But now here’s the thing. My personal epiphany, if you will. We can participate in all these discussions, conduct our own experiments if we’re in the field, compile all these data, but maybe it’ll be a bit more exciting to see for ourselves. There’s all this science about compassion, we know that. But somehow I think the reality of compassion can’t be proven by numbers. Tall order but maybe here’s what we can do: go out there, help people out, and prove it for ourselves.

If you are interested in reading more scientific information about kindness or compassion, here’s a list of various quantitative and qualitative studies about the topic. Then again, if you are more keen to join the action, check out the BeepBeep Nation app and this fun video on how to get started. You might be surprised at the many ways you’ll see how compassion exists.

 

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Less Invasive Epilepsy Treatment at Sourasky

Finding minimally invasive treatment procedures for significant illnesses have been the preoccupation of some of today’s medical breakthroughs, as exemplified by the research and development of light-activated methods in cancer treatment using nanomachines.

In Sourasky, minimally invasive procedures using advance laser and MRI technologies have been conducted in the treatment of epilepsy patients who are not responsive to medication. Offered in the neurosurgery department by Prof. Yitzhak Fried, Dr. Ido Strauss, and director of epilepsy service Dr. Firas Fahoum, it is the first time the procedure is being performed outside the US.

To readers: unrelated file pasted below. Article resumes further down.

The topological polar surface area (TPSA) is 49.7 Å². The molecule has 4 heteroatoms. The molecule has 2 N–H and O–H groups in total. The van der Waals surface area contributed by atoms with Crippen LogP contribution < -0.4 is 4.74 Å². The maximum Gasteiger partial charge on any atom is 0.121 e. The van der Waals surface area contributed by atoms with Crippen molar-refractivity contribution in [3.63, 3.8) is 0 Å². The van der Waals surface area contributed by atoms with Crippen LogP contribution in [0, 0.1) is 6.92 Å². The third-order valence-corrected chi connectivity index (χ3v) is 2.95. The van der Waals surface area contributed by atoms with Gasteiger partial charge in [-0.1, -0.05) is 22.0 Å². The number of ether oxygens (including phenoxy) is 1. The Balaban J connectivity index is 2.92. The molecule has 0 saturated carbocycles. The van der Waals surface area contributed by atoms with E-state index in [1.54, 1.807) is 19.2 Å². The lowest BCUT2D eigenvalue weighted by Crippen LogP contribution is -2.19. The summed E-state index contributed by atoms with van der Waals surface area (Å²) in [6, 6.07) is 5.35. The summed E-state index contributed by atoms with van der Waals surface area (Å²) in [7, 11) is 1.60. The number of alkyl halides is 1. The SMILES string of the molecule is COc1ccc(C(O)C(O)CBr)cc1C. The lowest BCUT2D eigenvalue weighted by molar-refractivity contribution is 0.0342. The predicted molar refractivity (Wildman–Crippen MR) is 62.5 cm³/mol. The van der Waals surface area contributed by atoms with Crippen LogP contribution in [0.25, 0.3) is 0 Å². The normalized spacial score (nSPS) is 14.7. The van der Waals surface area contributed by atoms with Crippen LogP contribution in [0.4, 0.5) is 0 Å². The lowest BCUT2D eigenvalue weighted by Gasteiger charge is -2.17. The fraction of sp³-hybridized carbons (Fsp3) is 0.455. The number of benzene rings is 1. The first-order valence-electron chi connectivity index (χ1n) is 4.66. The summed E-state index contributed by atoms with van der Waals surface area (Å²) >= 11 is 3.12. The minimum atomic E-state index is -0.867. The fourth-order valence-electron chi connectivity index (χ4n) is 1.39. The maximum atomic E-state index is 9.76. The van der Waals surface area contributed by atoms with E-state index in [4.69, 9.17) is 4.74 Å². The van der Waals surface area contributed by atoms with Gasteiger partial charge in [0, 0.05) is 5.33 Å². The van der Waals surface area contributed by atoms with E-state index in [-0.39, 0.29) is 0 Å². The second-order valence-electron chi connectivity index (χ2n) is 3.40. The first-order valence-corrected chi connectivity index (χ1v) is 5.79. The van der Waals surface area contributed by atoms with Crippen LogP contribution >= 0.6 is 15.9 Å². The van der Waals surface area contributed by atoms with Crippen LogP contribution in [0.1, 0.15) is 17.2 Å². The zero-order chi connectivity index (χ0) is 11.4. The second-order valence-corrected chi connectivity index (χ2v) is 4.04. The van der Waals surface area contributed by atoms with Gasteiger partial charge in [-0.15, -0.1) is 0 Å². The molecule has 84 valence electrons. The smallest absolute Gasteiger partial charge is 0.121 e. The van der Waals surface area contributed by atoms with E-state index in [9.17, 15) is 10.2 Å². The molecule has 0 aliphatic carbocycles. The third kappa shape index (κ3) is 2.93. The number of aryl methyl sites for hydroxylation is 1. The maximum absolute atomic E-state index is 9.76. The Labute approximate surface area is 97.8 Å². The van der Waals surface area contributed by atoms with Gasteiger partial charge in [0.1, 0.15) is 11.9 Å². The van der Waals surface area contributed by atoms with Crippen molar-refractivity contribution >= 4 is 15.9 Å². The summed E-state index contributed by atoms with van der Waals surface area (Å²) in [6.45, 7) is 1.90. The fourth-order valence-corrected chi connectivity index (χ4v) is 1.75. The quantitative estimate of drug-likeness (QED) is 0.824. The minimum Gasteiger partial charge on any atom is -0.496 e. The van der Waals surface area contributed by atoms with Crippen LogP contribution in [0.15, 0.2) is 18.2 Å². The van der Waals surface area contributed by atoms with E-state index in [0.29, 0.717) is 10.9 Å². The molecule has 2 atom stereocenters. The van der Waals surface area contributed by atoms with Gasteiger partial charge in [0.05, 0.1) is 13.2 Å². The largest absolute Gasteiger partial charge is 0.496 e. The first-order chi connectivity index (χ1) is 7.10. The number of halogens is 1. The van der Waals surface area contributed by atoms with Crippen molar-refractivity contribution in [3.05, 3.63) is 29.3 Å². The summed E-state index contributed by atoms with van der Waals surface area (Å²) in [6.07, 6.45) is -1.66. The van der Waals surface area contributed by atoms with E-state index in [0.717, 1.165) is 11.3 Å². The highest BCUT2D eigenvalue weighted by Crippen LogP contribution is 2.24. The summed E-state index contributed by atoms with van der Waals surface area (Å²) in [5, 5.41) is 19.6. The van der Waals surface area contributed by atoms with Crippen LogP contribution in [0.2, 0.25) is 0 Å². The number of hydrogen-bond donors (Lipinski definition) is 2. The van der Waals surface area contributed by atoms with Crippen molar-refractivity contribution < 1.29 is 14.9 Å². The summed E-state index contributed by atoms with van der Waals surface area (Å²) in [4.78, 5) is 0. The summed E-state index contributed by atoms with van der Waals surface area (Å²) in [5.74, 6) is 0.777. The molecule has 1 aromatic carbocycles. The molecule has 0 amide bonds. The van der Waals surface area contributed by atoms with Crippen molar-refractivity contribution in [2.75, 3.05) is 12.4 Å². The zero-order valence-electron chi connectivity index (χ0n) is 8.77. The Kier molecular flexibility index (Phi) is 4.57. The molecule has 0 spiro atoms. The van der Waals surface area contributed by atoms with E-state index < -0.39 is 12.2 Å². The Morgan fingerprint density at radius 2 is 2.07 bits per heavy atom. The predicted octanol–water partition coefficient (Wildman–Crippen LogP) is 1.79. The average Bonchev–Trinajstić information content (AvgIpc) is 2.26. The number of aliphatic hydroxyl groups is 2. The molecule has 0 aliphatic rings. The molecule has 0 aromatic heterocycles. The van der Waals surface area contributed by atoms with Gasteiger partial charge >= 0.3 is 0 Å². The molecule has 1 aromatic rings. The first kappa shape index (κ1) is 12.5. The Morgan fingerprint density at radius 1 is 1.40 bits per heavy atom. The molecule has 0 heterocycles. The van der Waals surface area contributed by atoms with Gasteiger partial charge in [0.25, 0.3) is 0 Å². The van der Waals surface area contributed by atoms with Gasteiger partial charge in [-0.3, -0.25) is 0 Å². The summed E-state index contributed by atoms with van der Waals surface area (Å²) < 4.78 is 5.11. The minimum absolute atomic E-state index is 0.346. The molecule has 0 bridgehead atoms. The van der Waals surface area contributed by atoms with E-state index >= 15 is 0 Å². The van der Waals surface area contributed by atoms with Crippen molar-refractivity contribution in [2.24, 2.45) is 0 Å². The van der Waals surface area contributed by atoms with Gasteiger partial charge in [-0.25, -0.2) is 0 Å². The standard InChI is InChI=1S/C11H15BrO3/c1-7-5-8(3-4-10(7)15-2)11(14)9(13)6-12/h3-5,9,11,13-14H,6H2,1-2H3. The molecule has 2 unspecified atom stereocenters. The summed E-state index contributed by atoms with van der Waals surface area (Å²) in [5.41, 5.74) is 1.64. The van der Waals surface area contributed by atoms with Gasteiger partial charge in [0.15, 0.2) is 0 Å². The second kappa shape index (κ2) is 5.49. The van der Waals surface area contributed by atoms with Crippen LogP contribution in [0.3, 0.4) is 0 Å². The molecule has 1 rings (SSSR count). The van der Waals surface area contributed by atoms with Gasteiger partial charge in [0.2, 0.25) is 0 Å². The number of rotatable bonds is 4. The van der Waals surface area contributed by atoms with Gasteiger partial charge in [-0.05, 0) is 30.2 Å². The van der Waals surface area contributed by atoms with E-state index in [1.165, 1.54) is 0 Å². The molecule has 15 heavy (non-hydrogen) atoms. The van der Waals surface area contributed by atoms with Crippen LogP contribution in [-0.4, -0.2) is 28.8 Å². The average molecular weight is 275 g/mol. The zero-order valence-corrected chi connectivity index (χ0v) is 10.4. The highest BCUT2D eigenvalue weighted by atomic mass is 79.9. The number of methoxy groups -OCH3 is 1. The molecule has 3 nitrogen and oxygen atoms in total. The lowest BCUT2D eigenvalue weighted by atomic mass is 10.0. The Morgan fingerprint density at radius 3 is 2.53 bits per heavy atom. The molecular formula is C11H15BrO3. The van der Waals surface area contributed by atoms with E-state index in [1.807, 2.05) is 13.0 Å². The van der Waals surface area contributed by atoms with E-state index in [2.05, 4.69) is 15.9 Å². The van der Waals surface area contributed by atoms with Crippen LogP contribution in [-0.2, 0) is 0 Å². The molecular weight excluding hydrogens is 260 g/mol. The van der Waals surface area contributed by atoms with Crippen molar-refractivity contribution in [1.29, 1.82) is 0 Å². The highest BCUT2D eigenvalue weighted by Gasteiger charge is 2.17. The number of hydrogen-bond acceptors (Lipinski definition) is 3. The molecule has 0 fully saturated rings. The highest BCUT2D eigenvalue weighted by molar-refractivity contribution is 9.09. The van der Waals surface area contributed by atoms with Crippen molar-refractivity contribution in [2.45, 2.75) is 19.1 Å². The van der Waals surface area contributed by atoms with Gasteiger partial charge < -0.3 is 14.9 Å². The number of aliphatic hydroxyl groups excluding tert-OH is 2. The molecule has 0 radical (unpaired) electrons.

“If in the past we had to consider surgery in cases where the patient did not respond to medication, we can now make do with a minimally invasive procedure that is almost as successful as open surgery,” explained Strauss.

What made this possible is Laser Interstitial Thermal Therapy (LITT) technology. A small optic fiber is inserted into a small hole in the skull, and is then connected to a device called the Visualase system. While this is happening, an MRI scanner monitors brain temperatures and the size of the ablated tissue. Compared with open surgery, this procedure is more keen on preserving the areas of the brain proximate to the ablated issue and responsible for other bodily functions.

“Today, we know that the source of the disorder that causes epileptic seizures is found in neural networks in the brain and that the attacks can be prevented by proper medical treatment,” explained Fahoum. “In most cases, patients are given medication to try to control the seizures. But if this doesn’t help, it is necessary to consider neurosurgical intervention, in cases where the area where the seizures begin is located and surgically removed. But seizures come as a surprise and may cause cumulative damage to the cognitive and mental functioning of the patients along with physical injuries when they fall to the ground.”

The use of LITT, Visualase, and MRI technologies provides a less invasive procedure to the other surgical options such as nerve pacemakers and neuromodulation, as well as the removal of the seizure’s focal point. Moreover, the therapeutic option also provides easier recovery and may even be offered to children with epilepsy.

Hopefully, it is time we have more and more medical breakthroughs of less and less invasive treatment procedures.